“I am asking for everyone at the US Capitol to remain peaceful. No violence!”
That is the last message on former President Donald Trump’s Facebook page, posted this past January 6, after supporters of the ex-president stormed the Capitol. The message remains, even though the ex-president is barred from posting further comments.
That inability is, in part, because of things like a Facebook message he had written mere hours earlier: “Our Country has had enough, they won’t take it anymore!” And his speech to supporters at the Ellipse shortly before the march on (and into) the Capitol, in which he spoke of “bad people” and the need to fight them “much harder.” And his admonition that, “if you don’t fight… you’re not going to have a country anymore.”
But then-President Trump, in that very same speech, also urged the crowd to “peacefully and patriotically make your voices heard.”
Nonetheless, the next day, Mr. Trump was barred from Facebook indefinitely. Two days later, Twitter, citing what it considered incendiary tweets from the then-president on its platform, barred him permanently.
After receiving much criticism by Mr. Trump and his supporters, Facebook punted to its Oversight Board—an independent panel of journalists, activists and lawyers—to make a final call on letting Mr. Trump post again.
Last week, that board punted back, upholding Facebook’s original decision to ban the former president (since he had “created an environment where a serious risk of violence was possible”), but maintaining that an indefinite suspension of Mr. Trump’s account was not an option allowed for by Facebook’s rules. Facebook, the board recommended, should either reinstate Mr. Trump’s account or ban him permanently.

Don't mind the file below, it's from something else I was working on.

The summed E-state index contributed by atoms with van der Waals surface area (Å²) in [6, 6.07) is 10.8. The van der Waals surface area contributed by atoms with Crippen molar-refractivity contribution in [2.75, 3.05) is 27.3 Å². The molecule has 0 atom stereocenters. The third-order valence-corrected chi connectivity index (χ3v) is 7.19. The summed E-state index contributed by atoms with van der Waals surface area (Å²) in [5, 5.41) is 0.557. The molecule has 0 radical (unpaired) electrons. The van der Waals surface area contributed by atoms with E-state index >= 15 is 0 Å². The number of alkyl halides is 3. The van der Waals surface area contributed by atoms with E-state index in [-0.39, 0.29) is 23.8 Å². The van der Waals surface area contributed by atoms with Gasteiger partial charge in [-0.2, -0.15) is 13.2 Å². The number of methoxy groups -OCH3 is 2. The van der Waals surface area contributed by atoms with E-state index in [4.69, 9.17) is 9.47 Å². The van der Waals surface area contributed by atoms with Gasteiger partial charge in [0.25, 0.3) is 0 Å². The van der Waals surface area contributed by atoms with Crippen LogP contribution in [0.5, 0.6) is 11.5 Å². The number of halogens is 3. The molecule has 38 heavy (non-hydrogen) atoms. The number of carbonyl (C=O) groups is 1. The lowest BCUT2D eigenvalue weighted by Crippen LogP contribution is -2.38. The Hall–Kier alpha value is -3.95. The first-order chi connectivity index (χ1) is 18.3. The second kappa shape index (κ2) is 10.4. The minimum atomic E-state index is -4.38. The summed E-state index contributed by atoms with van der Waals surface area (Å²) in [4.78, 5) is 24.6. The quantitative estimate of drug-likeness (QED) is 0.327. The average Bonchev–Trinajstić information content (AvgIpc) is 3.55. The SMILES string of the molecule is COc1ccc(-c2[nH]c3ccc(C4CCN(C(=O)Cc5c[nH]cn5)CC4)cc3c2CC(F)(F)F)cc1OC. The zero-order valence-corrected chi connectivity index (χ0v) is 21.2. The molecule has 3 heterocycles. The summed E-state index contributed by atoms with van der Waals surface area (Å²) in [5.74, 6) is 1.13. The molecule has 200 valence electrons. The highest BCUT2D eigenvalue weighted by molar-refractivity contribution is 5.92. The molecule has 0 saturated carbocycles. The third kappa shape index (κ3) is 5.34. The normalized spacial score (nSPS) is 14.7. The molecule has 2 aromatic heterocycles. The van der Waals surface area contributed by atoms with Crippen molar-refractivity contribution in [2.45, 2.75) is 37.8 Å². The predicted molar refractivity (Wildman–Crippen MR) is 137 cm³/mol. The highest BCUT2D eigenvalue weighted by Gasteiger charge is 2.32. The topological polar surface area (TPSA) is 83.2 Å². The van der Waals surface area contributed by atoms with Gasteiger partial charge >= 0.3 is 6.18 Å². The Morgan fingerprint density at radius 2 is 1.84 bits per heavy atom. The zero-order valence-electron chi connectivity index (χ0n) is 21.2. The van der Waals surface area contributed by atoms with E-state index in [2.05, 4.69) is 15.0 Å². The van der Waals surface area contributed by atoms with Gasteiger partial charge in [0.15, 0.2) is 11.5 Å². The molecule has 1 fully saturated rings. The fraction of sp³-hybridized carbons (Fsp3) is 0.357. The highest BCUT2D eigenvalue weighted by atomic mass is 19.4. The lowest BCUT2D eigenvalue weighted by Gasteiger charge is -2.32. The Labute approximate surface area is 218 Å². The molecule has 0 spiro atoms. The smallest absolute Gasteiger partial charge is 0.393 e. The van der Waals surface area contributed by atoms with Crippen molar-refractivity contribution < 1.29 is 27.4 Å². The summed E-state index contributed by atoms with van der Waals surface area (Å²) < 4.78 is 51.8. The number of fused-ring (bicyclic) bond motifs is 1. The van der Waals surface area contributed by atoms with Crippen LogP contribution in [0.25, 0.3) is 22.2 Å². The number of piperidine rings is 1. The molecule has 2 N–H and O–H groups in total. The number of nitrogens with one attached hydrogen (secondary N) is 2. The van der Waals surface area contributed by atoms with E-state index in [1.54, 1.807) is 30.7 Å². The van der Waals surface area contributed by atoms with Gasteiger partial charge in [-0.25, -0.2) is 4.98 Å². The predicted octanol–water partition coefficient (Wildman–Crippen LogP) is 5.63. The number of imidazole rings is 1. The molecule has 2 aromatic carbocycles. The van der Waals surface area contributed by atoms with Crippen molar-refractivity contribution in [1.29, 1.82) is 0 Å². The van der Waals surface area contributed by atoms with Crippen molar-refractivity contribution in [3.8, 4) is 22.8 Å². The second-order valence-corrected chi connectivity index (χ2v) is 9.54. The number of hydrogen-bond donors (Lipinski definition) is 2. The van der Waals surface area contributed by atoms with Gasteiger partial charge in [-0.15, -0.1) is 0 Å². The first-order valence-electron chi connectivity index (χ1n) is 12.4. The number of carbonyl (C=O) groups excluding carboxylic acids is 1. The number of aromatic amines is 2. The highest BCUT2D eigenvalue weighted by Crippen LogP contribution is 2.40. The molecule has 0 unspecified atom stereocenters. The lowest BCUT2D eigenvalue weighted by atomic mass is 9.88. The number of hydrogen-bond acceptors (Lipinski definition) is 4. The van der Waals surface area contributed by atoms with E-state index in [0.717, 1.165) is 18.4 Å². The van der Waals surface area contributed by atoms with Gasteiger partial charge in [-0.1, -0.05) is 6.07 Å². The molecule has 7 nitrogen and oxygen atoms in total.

And so the controversy flames are fanned anew.
Mr. Trump’s reaction was to issue an emailed statement in which he said that what the companies that were censoring him had done was “a total disgrace and an embarrassment to our Country,” that “these corrupt social media companies must pay a political price” and that “Free Speech has been taken away from the President of the United States.”
He was indeed the president when the bans were instituted, so his self-identification might be interpreted generously. But the claim about his “free speech” being curtailed is inaccurate.
The Constitution’s First Amendment prohibits government from restricting the rights of individuals to speak freely, but it does not require a private company to offer time or space to anyone who wishes to use it as a platform. If it did, I could demand that The New York Times make me a columnist. (Well, I think it’s a good idea anyway.) And a 2019 Supreme Court decision ruled that a public access entity is not a state actor.
But POTUS 45 has ample other ways to speak publicly and freely. In fact, he has created one, in the form of a new website, “From the Desk of Donald J. Trump,” that allows him to provide his thoughts in Twitter-style posts.
It isn’t quite a replacement for tweets or Facebook posts, since those platforms facilitated fundraising aimed at millions of followers (88 on Twitter, 32 on Facebook). But the former president can still make appeals to supporters who care to visit the new website. And he still maintains control of an unknown but likely huge number of supporter email addresses and phone numbers.
So the bottom line is that, even if Facebook follows Twitter’s lead and permanently bans Mr. Trump, he will hardly be prevented from speaking out as he wishes.
There is, moreover, a simple way the former president can return to social media’s good graces: By stating that he accepts the results of the 2020 election.
His vacating of the White House admitted as much; and he reportedly intends to run for president again in 2024, so there’s no practical reason for him to maintain—in light of the persistent absence of much-promised evidence—that he currently remains the president.
The likelihood of such an admission? Well, the former president’s most recent statement would seem to decisively answer that question.
“The Fraudulent Presidential Election of 2020,” he wrote, “will be, from this day forth, known as THE BIG LIE! l